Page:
BREAKING NEWS: Peter Temple Wins the 2010 Miles Franklin Literary Award for his Novel, Truth!

by |June 22, 2010

The Miles Franklin Literary Award 2010

Congratulations to Peter Temple who was awarded the Miles Franklin Literary Award for 2010.

Announced at an award dinner in Sydney on 22 June 2010, Peter Temple was presented this year’s prize of $42,000 for his novel Truth.

Temple’s winning novel is the much anticipated sequel to The Broken Shore and comprehends murder, corruption, family, friends, honour, honesty, deceit, love, betrayal – and truth. A stunning story about contemporary Australian life, Truth is written with great moral sophistication.

On behalf of the judging panel, Morag Fraser commented “It was a controversial and challenging shortlist, accomplished and diverse in many ways that made the judges’ task very difficult. Each novel offered quite a distinct and compelling fictional journey”.

(from the Miles Franklin Award website)

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About the Contributor

While still in his twenties, John Purcell opened a second-hand bookshop in Mosman, Sydney, in which he sat for ten years reading, ranting and writing. Since then he has written, under a pseudonym, a series of very successful novels, interviewed hundreds of writers about their work, appeared at writers’ festivals, on TV (most bizarrely in comedian Luke McGregor’s documentary Luke Warm Sex) and has been featured in prominent newspapers and magazines. ​Now, as the Director of Books at, Australia’s largest online bookseller, he supports Australian writing in all its forms. He lives in Sydney with his wife, two children, three dogs, five cats, unnumbered gold fish and his overlarge book collection. His novel, The Girl on the Page, will be published by HarperCollins Australia in October, 2018.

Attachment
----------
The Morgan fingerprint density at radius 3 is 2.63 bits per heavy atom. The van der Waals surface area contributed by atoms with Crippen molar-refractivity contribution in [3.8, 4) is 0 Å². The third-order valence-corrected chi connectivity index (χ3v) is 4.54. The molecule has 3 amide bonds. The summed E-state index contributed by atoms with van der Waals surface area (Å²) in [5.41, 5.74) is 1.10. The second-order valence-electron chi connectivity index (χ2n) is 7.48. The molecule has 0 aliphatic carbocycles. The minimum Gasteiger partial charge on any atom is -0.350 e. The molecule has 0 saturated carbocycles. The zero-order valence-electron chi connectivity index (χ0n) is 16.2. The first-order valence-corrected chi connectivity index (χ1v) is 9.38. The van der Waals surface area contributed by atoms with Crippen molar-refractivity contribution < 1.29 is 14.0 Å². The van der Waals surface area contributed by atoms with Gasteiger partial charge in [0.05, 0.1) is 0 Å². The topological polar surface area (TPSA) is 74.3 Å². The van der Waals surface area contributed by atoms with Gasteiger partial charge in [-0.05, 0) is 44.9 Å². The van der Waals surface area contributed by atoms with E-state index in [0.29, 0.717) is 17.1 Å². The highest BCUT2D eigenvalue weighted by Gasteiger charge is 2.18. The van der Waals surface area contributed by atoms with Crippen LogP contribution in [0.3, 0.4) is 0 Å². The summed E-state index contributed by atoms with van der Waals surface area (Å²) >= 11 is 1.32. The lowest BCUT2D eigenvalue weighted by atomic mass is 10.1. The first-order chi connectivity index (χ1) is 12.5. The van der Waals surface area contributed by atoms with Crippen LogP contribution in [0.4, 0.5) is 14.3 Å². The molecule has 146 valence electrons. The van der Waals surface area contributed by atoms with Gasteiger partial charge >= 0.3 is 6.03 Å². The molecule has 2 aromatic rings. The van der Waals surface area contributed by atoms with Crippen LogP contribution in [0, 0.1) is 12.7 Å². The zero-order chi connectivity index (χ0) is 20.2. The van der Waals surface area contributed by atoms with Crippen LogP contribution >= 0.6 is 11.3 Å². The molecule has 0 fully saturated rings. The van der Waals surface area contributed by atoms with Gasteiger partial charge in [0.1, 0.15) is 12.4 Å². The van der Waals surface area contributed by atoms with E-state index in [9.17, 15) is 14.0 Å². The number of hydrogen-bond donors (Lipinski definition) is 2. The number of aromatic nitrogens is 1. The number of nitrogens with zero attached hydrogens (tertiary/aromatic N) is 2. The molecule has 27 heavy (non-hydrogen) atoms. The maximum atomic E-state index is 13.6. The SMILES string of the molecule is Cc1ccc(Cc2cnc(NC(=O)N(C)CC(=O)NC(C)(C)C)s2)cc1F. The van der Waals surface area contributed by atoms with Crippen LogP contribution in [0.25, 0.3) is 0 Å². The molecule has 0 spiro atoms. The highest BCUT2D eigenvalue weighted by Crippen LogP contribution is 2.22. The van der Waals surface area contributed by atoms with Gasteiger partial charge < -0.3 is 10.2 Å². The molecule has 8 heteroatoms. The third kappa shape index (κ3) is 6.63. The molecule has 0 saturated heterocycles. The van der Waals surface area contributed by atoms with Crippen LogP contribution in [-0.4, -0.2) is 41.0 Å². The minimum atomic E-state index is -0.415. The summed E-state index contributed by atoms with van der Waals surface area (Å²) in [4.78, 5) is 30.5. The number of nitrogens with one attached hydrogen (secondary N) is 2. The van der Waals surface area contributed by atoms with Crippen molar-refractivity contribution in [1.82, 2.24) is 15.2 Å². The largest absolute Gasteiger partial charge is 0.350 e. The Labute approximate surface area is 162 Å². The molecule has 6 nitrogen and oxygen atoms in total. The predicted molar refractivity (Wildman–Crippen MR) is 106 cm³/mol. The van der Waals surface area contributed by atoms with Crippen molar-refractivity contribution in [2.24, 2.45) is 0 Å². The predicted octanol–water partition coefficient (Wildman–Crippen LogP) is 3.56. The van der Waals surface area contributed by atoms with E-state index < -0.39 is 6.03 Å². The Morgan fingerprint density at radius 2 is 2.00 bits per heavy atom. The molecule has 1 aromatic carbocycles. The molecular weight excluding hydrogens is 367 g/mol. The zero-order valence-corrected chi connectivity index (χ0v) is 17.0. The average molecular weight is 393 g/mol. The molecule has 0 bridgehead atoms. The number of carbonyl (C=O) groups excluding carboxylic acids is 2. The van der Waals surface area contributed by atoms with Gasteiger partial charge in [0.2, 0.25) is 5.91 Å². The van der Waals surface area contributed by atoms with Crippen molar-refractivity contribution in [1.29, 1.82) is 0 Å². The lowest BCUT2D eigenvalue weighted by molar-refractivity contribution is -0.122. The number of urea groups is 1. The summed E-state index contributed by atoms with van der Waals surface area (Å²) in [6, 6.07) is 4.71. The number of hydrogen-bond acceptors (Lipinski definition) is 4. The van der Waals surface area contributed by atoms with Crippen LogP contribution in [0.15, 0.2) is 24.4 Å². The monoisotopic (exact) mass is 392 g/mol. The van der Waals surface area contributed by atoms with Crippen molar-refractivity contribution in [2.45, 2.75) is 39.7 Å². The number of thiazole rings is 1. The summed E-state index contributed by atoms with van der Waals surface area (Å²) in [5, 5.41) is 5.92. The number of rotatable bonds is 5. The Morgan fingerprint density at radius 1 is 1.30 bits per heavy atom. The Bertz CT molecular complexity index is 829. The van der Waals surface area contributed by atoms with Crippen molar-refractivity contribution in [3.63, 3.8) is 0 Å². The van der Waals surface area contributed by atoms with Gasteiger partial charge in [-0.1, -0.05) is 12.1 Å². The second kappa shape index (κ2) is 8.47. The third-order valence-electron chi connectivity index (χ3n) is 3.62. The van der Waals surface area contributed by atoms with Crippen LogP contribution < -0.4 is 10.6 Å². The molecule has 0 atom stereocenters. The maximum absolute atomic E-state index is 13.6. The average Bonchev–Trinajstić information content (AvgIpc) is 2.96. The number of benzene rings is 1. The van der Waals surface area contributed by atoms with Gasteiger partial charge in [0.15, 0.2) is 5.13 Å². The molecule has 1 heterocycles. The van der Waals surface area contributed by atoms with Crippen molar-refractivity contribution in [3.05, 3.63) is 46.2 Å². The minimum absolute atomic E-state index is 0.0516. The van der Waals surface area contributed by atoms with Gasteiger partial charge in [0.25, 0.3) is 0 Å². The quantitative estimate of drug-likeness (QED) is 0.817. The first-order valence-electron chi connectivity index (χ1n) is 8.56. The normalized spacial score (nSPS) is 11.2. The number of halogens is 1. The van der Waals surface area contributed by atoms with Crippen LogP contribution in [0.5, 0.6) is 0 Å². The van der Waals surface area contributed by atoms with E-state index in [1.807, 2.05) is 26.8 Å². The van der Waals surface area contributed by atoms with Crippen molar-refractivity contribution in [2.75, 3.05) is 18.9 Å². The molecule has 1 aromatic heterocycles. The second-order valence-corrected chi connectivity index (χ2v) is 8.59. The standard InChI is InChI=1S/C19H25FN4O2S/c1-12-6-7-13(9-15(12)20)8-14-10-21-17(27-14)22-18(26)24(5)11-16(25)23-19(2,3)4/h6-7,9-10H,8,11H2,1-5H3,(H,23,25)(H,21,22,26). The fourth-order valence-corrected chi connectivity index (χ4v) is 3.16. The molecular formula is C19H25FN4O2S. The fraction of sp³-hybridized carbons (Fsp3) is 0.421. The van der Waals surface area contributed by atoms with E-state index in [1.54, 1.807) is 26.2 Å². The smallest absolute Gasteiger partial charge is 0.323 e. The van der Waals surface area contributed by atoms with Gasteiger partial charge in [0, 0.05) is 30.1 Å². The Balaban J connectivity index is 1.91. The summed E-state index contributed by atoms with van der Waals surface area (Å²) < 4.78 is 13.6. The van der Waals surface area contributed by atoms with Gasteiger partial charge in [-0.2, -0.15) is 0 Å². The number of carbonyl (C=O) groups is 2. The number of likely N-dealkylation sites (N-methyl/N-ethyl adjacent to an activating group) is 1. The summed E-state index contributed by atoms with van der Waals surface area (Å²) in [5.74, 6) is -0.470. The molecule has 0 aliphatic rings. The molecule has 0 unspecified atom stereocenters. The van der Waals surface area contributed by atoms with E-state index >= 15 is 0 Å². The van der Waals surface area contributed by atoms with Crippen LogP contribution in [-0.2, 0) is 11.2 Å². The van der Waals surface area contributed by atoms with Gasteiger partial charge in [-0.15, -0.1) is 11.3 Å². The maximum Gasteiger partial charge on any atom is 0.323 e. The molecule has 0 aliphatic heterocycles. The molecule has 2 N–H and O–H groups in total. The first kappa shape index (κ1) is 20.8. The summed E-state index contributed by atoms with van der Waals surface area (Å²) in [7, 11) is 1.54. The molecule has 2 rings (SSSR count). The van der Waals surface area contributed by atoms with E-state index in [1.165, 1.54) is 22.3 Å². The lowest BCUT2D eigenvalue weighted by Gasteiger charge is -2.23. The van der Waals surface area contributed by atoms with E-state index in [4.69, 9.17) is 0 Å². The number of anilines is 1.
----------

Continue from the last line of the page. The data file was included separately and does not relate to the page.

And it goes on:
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  • June 23, 2010 at 9:53 am

    Though ‘Jasper Jones’ was my first choice, I’m very happy to see ‘Truth’ get up… it’s exciting to see brilliant writing rewarded regardless of the so-called genre (‘Truth’ is often described as crime fiction, and there is plenty of crime and cops in the book, but also far more going on), and while I know that the award is just for this book, Temple’s last (and connected) novel ‘The Broken Shore’ was also fabulous and would have made a worthy winner.
    And finally, I’m just a wee bit parochial in my reading, and Truth is a gloriously Melbourne book- from the Westgate Bridge collapse to the Black Saturday bushfires of 2009 to the soulless glass and chrome of the Casino developments and the casual violence and despair of the outer suburbs, Temple never glamourises the city but does make it living, breathing, dirty and real. It’s very much the spectrum of today’s Australia, and for that reason alone (given the criteria of the award) a well deserved winner. Congratulations to Temple!

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